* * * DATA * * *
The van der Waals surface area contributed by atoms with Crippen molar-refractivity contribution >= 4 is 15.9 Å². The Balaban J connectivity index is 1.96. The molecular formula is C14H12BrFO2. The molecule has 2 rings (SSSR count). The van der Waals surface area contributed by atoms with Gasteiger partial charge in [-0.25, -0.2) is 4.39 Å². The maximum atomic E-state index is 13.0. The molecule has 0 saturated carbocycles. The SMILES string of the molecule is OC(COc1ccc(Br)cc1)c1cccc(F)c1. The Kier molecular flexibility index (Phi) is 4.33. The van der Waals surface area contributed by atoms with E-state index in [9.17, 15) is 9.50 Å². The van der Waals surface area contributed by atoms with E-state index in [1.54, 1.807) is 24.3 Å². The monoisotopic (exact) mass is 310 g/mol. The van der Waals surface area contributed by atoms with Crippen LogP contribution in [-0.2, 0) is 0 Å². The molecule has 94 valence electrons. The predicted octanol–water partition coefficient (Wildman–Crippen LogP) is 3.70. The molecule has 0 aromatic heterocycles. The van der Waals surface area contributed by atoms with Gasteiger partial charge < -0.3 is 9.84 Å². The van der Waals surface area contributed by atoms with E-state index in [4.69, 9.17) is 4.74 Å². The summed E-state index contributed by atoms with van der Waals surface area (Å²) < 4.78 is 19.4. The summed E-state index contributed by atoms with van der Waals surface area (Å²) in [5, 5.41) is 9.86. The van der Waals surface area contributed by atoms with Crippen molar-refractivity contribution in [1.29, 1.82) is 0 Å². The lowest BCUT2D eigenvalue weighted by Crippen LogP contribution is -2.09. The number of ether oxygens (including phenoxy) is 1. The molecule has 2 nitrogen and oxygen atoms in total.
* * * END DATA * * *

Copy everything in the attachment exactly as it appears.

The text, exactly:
The van der Waals surface area contributed by atoms with Crippen molar-refractivity contribution >= 4 is 15.9 Å². The Balaban J connectivity index is 1.96. The molecular formula is C14H12BrFO2. The molecule has 2 rings (SSSR count). The van der Waals surface area contributed by atoms with Gasteiger partial charge in [-0.25, -0.2) is 4.39 Å². The maximum atomic E-state index is 13.0. The molecule has 0 saturated carbocycles. The SMILES string of the molecule is OC(COc1ccc(Br)cc1)c1cccc(F)c1. The Kier molecular flexibility index (Phi) is 4.33. The van der Waals surface area contributed by atoms with E-state index in [9.17, 15) is 9.50 Å². The van der Waals surface area contributed by atoms with E-state index in [1.54, 1.807) is 24.3 Å². The monoisotopic (exact) mass is 310 g/mol. The van der Waals surface area contributed by atoms with Crippen LogP contribution in [-0.2, 0) is 0 Å². The molecule has 94 valence electrons. The predicted octanol–water partition coefficient (Wildman–Crippen LogP) is 3.70. The molecule has 0 aromatic heterocycles. The van der Waals surface area contributed by atoms with Gasteiger partial charge < -0.3 is 9.84 Å². The van der Waals surface area contributed by atoms with E-state index in [4.69, 9.17) is 4.74 Å². The summed E-state index contributed by atoms with van der Waals surface area (Å²) < 4.78 is 19.4. The summed E-state index contributed by atoms with van der Waals surface area (Å²) in [5, 5.41) is 9.86. The van der Waals surface area contributed by atoms with Crippen molar-refractivity contribution in [1.29, 1.82) is 0 Å². The lowest BCUT2D eigenvalue weighted by Crippen LogP contribution is -2.09. The number of ether oxygens (including phenoxy) is 1. The molecule has 2 nitrogen and oxygen atoms in total.